1598 (MDXCVIII) was a common year starting on Thursday of the Gregorian calendar and a common year starting on Sunday of the Julian calendar, the 1598th year of the Common Era (CE) and Anno Domini (AD) designations, the 598th year of the 2nd millennium, the 98th year of the 16th century, and the 9th year of the 1590s decade. As of the start of 1598, the Gregorian calendar was 10 days ahead of the Julian calendar, which remained in localized use until 1923.
|Ab urbe condita||2351|
|Balinese saka calendar||1519–1520|
|English Regnal year||40 Eliz. 1 – 41 Eliz. 1|
|Chinese calendar||丁酉年 (Fire Rooster)|
4294 or 4234
— to —
戊戌年 (Earth Dog)
4295 or 4235
|- Vikram Samvat||1654–1655|
|- Shaka Samvat||1519–1520|
|- Kali Yuga||4698–4699|
|Japanese calendar||Keichō 3|
|Julian calendar||Gregorian minus 10 days|
|Minguo calendar||314 before ROC|
|Thai solar calendar||2140–2141|
1724 or 1343 or 571
— to —
1725 or 1344 or 572
- February 21 – Boris Godunov seizes the throne of Russia, following the death of his brother-in-law, Tsar Feodor I; the Time of Troubles starts.
- April 13 – Edict of Nantes (promulgated April 30): Henry IV of France grants French Huguenots equal rights with Catholics; this is considered the end of the French Wars of Religion.
- May – Tycho Brahe's star catalogue Astronomiæ instauratæ mechanica, listing the positions of 1,004 stars, is published.
- May 2 – The Peace of Vervins ends the war between France and Spain.
- July – Philosopher Tommaso Campanella moves from Naples to Calabria, where he would be involved in a revolt against the rule of the Spanish viceroy the following year.
- August 14 – Battle of the Yellow Ford in Ireland: Hugh O'Neill, Earl of Tyrone, gains victory over an English expeditionary force under Henry Bagenal, in the Nine Years' War against English rule.
- September 13 – Philip III of Spain starts to rule, on the death of his father.
- September 25 – Battle of Stångebro at Linköping in Sweden: The Catholic King Sigismund of Sweden and Poland is defeated in his attempt to resume control of Sweden by the Protestant forces of his uncle, Charles. Sigismund is deposed shortly thereafter.
- Autumn – Second Dutch Expedition to Indonesia: After being separated from the main Dutch fleet of Admiral Wybrand Van Warwyck, three ships under Jacob Corneliszoon van Neck land on the island which they name Mauritius, after Maurice, Prince of Orange, and sight the dodo.
- December 16 (November 19 (lunar calendar)) – Battle of Noryang: An allied Korean and Chinese fleet under Korean Admiral Yi Sun-sin and Chinese Admiral Chen Lin defeats the Japanese navy, ending the Japanese invasions of Korea (1592–98).
- December 21 – Battle of Curalaba: The revolting Mapuche, led by cacique Pelantaro, inflict a major defeat on Spanish troops in southern Chile; all Spanish cities south of the Bío Bío River eventually fall victim to the Destruction of the Seven Cities by the Mapuches, and all conquest of Mapuche territories by Europeans practically ceases, until the later 19th century Occupation of Araucanía.
- Carnival – Jacopo Peri's Dafne, the earliest known modern opera, is premièred at the Palazzo Corsini, Florence.
- Pentecost – Calvinist congregations in Zürich introduce music into their services.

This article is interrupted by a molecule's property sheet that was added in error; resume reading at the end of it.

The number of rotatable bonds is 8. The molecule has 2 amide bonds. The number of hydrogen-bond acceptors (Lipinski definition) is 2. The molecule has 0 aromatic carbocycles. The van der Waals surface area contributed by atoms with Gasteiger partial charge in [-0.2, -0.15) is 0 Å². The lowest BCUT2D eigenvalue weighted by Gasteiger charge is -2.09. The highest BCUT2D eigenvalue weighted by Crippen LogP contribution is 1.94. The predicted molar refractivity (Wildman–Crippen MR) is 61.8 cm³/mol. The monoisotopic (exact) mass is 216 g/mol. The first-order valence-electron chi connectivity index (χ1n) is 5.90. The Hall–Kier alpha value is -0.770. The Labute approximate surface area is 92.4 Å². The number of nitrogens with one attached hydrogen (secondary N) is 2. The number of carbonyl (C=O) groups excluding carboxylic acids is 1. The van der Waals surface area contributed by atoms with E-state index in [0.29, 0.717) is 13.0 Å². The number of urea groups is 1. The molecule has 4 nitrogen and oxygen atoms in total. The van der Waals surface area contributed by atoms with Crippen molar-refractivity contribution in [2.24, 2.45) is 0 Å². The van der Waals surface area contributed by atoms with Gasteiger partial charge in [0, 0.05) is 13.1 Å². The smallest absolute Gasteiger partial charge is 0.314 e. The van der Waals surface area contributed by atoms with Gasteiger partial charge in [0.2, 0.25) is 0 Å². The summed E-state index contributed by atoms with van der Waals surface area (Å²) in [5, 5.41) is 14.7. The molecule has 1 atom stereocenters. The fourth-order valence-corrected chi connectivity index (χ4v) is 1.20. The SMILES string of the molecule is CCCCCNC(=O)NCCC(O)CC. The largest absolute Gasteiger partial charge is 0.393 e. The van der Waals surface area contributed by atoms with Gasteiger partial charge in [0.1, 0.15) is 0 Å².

- The Parliament of England passes the Vagabonds Act, that allows transportation of convicts to colonies.
- Illustrations of Ottoman Turkish and European riflemen, with detailed illustrations of their firearms, appear in Zhao Shizhen's book Shenqipu in this year, during the Ming Dynasty of China.
- The Spanish establish themselves in El Piñal, a trading port on the coast of China in the Pearl River Delta.
- New Mexico is founded as the Kingdom of Nuevo México as part of the Viceroyalty of New Spain. The Kingdom eventually became a territory of Mexico, later the New Mexico Territory in the United States, and then the U.S. State of New Mexico.
- January 23 – François Mansart, French architect (d. 1666)
- March 12 – Guillaume Colletet, French writer (d. 1659)
- March 13 – Johannes Loccenius, German historian (d. 1677)
- March 15 – Redemptus of the Cross, Portuguese Carmelite lay brother and martyr (d. 1638)
- March 25
- Ralph Corbie, Irish Jesuit (d. 1644)
- Robert Trelawney, English politician (d. 1643)
- March 26 – Sir William Lewis, 1st Baronet, English politician (d. 1677)
- April 9 – Johann Crüger, German composer of well-known hymns (d. 1662)
- April 11 – William, Duke of Saxe-Weimar, German nobleman (d. 1662)
- April 17 – Giovanni Battista Riccioli, Italian astronomer (d. 1671)
- April 23 – Maarten Tromp, officer and later admiral in the Dutch navy (d. 1653)
- April 28 – Francis Leigh, 1st Earl of Chichester, English politician (d. 1653)
- May 23 – Claude Mellan, French painter and engraver (d. 1688)
- June 4 – Åke Henriksson Tott, Swedish soldier and politician (d. 1640)
- June 19 – Gilbert Sheldon, Archbishop of Canterbury from 1663 until his death (d. 1677)
- July 6 – Kirsten Munk, Danish noble, spouse of King Christian IV of Denmark (d. 1658)
- July 29 – Henricus Regius, Dutch philosopher (d. 1679)
- July 31 – Alessandro Algardi, Italian high-Baroque sculptor active in Rome (d. 1654)
- August 7 – Georg Stiernhielm, Swedish civil servant (d. 1672)
- September 11 – Imre Thurzó, Hungarian noble (d. 1621)
- September 23 – Eleonora Gonzaga, Holy Roman Empress, married to Ferdinand II, Holy Roman Emperor (d. 1655)